I MMA C U L ATA U N I V E R S I T Y
E P I L O G U E
The Mighty Macs have faded into history.
But have they?
Immaculata is a Division III team now, but the coach,
Patty Canterino, who played here in 1992, is very good
at reminding her players of their heritage. In 2010, we
played Cabrini College at Madison Square Garden in a
game that was reminiscent of our glorious past.
In 1975, Immaculata played Queens College before
more than 13,000 fans, the largest crowd ever to watch
a women’s game. Patty said people ask her all the time
about the Mighty Macs. It’s a story they never get tired of
hearing. And a story they shouldn’t ever forget.
When the University of Connecticut won the 2000
NCAA women’s championship at what is now the Wells
Fargo Center in Philadelphia, the players from the
basketball team at our University handed out T-shirts
to the fans and participating teams with “Immaculata
College” on the front and “It all began here” on the back.
And no one argued with the truth of that statement.
When I graduated from high school, I thought I was
finished with basketball. Wrong.
When I graduated from college, I thought I was not
interested in a coaching career. Wrong.
I had actually done a little coaching while I was
playing at Immaculata. I coached the seventh and eighth
grade CYO teams at Our Lady of Fatima for three years.
My first game, we lost 50-0 to Holy Spirit. The second
game we lost to St. Andrew, 52-2. I knew I needed better
players. So I went to the sixth grade and got Kathy
McManus and Karen Ward and brought them up to our
team. Three years later, we won the CYO title. I had no
idea at the time how much that experience would help
me in the future.
For me, coaching was just a way of giving back to
the community. It was being able to take people beyond,
where they could not get by themselves.
I was teaching sixth grade at Our Lady of Fatima
when St. Joseph’s University called in 1975 and offered
me the head coaching position there. I went from
there to Rutgers and then to Illinois. In sum, I coached
women’s college basketball for more than 30 years.
When I retired from Illinois, I thought I was through
working in an academic setting. Wrong.
After we came back to Pennsylvania, we settled in
a new home, not far from Immaculata. I went back
to campus, just to visit, and Sister Patricia Fadden,
the president, offered me a job as assistant to the vice
president for Student Affairs. I accepted. It seems
I realized I had missed my alma mater. You can go
Today, my title is vice president for University
And, today, I do have a beautiful championship ring.
In 1992, we returned to campus for the 20th anniversary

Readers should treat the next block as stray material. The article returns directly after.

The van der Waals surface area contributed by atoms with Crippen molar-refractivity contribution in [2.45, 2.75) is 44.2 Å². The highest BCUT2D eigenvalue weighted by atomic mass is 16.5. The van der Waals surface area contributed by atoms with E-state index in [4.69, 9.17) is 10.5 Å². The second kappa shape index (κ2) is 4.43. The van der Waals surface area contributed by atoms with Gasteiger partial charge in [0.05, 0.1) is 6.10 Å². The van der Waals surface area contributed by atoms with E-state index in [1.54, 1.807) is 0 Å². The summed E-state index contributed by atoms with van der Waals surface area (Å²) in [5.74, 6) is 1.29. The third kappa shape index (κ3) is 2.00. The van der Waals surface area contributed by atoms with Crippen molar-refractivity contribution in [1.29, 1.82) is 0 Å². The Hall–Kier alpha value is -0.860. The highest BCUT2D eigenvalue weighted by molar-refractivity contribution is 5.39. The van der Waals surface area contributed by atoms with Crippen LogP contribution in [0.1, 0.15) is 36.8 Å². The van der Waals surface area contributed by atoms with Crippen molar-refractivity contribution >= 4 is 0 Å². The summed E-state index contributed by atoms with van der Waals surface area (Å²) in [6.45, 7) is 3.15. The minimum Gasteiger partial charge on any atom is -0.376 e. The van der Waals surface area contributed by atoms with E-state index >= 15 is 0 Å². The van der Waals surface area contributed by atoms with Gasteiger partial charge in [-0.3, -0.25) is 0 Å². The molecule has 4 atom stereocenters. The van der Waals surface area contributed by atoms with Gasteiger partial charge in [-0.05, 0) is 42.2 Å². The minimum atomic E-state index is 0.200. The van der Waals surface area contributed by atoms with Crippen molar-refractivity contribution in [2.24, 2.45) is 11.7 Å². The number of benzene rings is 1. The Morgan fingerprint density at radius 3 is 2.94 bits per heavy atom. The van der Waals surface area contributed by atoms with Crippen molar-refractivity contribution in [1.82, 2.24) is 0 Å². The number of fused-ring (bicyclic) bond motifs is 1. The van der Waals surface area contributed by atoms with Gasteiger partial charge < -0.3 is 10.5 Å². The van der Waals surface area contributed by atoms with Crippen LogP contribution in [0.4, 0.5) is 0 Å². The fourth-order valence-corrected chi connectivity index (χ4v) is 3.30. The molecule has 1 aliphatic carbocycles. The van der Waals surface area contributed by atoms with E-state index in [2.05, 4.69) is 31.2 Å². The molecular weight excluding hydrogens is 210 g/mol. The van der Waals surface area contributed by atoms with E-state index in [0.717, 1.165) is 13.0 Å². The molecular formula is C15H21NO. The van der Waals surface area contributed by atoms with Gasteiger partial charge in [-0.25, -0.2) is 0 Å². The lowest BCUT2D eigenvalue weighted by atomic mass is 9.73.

of that first AIAW championship. Jostens had bought us
the rings to commemorate the accomplishment. Finally!
The name on my ring, however, was Grentz, not Shank!
When I look out at our campus, I see so much promise.
Our enrollment has topped 4,000 students.
Immaculata College is now Immaculata University.
The campus also boasts a new library, Draper Walsh
Stadium, which houses our lacrosse, soccer and field
hockey teams, a softball field and a new 750-seat baseball
stadium. Plans are under way to build a student union
and a science and nursing building.
When I attended Immaculata, men’s institutions
such as Villanova, St. Joseph’s, and LaSalle were men’s-
only colleges, and each had a “sister” school. But times
have changed. We went co-ed with our undergraduate
college in 2005.
Only one percent of the students taking the SATs
are interested in attending a single-sex college. At
Immaculata, the ratio of women to men is 63 to 37
percent. We have men’s sports. And the future echoes
the past. Our men’s basketball team went to the NCAA
Tournament after just three years.
In my family, for my two sons, the focus is still
on the Mighty Macs and the fact that for the first
three consecutive years of the women’s tournament,
Immaculata was the only national women’s basketball
champion this country had ever known.
As young Karl and Kevin got older, both of them
wanted to know what it was like when I played. I never
put any of that stuff in the house, but I had a video of
our championship game against Queens in 1973. They
wanted to see it. So I said, “Go ahead and look at it. I’m
not going to watch it again.”
So, they watched it, screaming, “Look at Mom!”
“She played just like you, Kevin,” young Karl said.
“She took her time, got down the floor, and then made
those outlet passes.”
“You played just like me,” Kevin said.
“No,” I told him, “I think you played just like me.”